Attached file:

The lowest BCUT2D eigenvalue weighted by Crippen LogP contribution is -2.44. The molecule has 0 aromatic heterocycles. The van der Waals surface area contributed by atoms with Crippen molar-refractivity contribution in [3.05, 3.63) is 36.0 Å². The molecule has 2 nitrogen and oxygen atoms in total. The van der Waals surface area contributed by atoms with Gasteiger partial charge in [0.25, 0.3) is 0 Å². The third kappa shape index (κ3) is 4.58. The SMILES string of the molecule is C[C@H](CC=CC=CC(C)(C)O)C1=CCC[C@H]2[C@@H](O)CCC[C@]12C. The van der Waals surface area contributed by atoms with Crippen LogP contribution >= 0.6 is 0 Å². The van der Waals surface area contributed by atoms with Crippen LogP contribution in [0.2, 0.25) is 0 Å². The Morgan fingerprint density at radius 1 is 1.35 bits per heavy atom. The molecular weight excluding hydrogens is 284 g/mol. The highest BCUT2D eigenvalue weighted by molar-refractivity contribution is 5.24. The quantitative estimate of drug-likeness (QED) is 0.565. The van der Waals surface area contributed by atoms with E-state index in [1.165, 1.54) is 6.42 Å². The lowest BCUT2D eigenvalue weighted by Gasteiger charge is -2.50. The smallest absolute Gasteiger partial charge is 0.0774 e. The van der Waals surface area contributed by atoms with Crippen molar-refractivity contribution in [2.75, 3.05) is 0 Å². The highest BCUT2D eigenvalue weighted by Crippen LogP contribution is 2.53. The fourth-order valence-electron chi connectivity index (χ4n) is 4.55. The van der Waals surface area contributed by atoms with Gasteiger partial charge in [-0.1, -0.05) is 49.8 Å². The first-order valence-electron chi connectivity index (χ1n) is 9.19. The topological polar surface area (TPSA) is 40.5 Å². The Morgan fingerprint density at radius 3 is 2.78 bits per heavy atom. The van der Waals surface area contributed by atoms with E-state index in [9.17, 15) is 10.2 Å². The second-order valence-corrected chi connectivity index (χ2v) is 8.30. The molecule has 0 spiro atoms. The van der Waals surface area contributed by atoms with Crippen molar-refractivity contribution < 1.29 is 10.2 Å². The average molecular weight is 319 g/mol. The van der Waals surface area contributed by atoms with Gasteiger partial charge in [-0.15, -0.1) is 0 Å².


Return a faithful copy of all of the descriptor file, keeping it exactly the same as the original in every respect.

The lowest BCUT2D eigenvalue weighted by Crippen LogP contribution is -2.44. The molecule has 0 aromatic heterocycles. The van der Waals surface area contributed by atoms with Crippen molar-refractivity contribution in [3.05, 3.63) is 36.0 Å². The molecule has 2 nitrogen and oxygen atoms in total. The van der Waals surface area contributed by atoms with Gasteiger partial charge in [0.25, 0.3) is 0 Å². The third kappa shape index (κ3) is 4.58. The SMILES string of the molecule is C[C@H](CC=CC=CC(C)(C)O)C1=CCC[C@H]2[C@@H](O)CCC[C@]12C. The van der Waals surface area contributed by atoms with Crippen LogP contribution >= 0.6 is 0 Å². The van der Waals surface area contributed by atoms with Crippen LogP contribution in [0.2, 0.25) is 0 Å². The Morgan fingerprint density at radius 1 is 1.35 bits per heavy atom. The molecular weight excluding hydrogens is 284 g/mol. The highest BCUT2D eigenvalue weighted by molar-refractivity contribution is 5.24. The quantitative estimate of drug-likeness (QED) is 0.565. The van der Waals surface area contributed by atoms with E-state index in [1.165, 1.54) is 6.42 Å². The lowest BCUT2D eigenvalue weighted by Gasteiger charge is -2.50. The smallest absolute Gasteiger partial charge is 0.0774 e. The van der Waals surface area contributed by atoms with Crippen molar-refractivity contribution in [2.75, 3.05) is 0 Å². The highest BCUT2D eigenvalue weighted by Crippen LogP contribution is 2.53. The fourth-order valence-electron chi connectivity index (χ4n) is 4.55. The van der Waals surface area contributed by atoms with Gasteiger partial charge in [-0.1, -0.05) is 49.8 Å². The first-order valence-electron chi connectivity index (χ1n) is 9.19. The topological polar surface area (TPSA) is 40.5 Å². The Morgan fingerprint density at radius 3 is 2.78 bits per heavy atom. The van der Waals surface area contributed by atoms with E-state index in [9.17, 15) is 10.2 Å². The second-order valence-corrected chi connectivity index (χ2v) is 8.30. The molecule has 0 spiro atoms. The van der Waals surface area contributed by atoms with Crippen molar-refractivity contribution < 1.29 is 10.2 Å². The average molecular weight is 319 g/mol. The van der Waals surface area contributed by atoms with Gasteiger partial charge in [-0.15, -0.1) is 0 Å².